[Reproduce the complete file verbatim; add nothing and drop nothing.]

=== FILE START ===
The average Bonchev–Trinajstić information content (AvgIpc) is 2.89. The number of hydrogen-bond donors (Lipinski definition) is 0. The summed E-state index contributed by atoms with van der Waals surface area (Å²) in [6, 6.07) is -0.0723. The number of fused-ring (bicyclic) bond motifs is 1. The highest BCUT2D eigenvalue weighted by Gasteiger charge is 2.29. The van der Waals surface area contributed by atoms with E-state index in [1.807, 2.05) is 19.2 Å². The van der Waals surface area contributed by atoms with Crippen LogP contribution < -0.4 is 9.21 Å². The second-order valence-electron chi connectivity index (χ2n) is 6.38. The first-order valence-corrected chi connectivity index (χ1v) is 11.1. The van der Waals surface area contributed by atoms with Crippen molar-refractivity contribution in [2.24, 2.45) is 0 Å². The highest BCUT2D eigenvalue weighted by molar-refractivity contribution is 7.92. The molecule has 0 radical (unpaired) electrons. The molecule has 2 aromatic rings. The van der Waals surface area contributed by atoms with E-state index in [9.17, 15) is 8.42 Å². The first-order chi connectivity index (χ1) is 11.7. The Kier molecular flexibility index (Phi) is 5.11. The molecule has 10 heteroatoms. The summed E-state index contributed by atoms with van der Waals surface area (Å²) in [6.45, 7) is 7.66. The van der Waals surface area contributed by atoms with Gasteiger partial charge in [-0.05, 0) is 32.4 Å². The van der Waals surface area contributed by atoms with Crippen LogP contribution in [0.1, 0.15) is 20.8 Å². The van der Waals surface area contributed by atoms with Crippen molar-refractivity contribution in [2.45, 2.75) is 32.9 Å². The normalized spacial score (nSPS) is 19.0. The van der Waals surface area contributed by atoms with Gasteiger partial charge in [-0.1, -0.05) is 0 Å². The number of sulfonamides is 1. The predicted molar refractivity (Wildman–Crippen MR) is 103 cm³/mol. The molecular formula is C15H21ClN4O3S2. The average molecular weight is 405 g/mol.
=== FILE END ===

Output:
The average Bonchev–Trinajstić information content (AvgIpc) is 2.89. The number of hydrogen-bond donors (Lipinski definition) is 0. The summed E-state index contributed by atoms with van der Waals surface area (Å²) in [6, 6.07) is -0.0723. The number of fused-ring (bicyclic) bond motifs is 1. The highest BCUT2D eigenvalue weighted by Gasteiger charge is 2.29. The van der Waals surface area contributed by atoms with E-state index in [1.807, 2.05) is 19.2 Å². The van der Waals surface area contributed by atoms with Crippen LogP contribution < -0.4 is 9.21 Å². The second-order valence-electron chi connectivity index (χ2n) is 6.38. The first-order valence-corrected chi connectivity index (χ1v) is 11.1. The van der Waals surface area contributed by atoms with Crippen molar-refractivity contribution in [2.24, 2.45) is 0 Å². The highest BCUT2D eigenvalue weighted by molar-refractivity contribution is 7.92. The molecule has 0 radical (unpaired) electrons. The molecule has 2 aromatic rings. The van der Waals surface area contributed by atoms with E-state index in [9.17, 15) is 8.42 Å². The first-order chi connectivity index (χ1) is 11.7. The Kier molecular flexibility index (Phi) is 5.11. The molecule has 10 heteroatoms. The summed E-state index contributed by atoms with van der Waals surface area (Å²) in [6.45, 7) is 7.66. The van der Waals surface area contributed by atoms with Gasteiger partial charge in [-0.05, 0) is 32.4 Å². The van der Waals surface area contributed by atoms with Crippen LogP contribution in [0.1, 0.15) is 20.8 Å². The van der Waals surface area contributed by atoms with Crippen molar-refractivity contribution in [2.45, 2.75) is 32.9 Å². The normalized spacial score (nSPS) is 19.0. The van der Waals surface area contributed by atoms with Gasteiger partial charge in [-0.1, -0.05) is 0 Å². The number of sulfonamides is 1. The predicted molar refractivity (Wildman–Crippen MR) is 103 cm³/mol. The molecular formula is C15H21ClN4O3S2. The average molecular weight is 405 g/mol.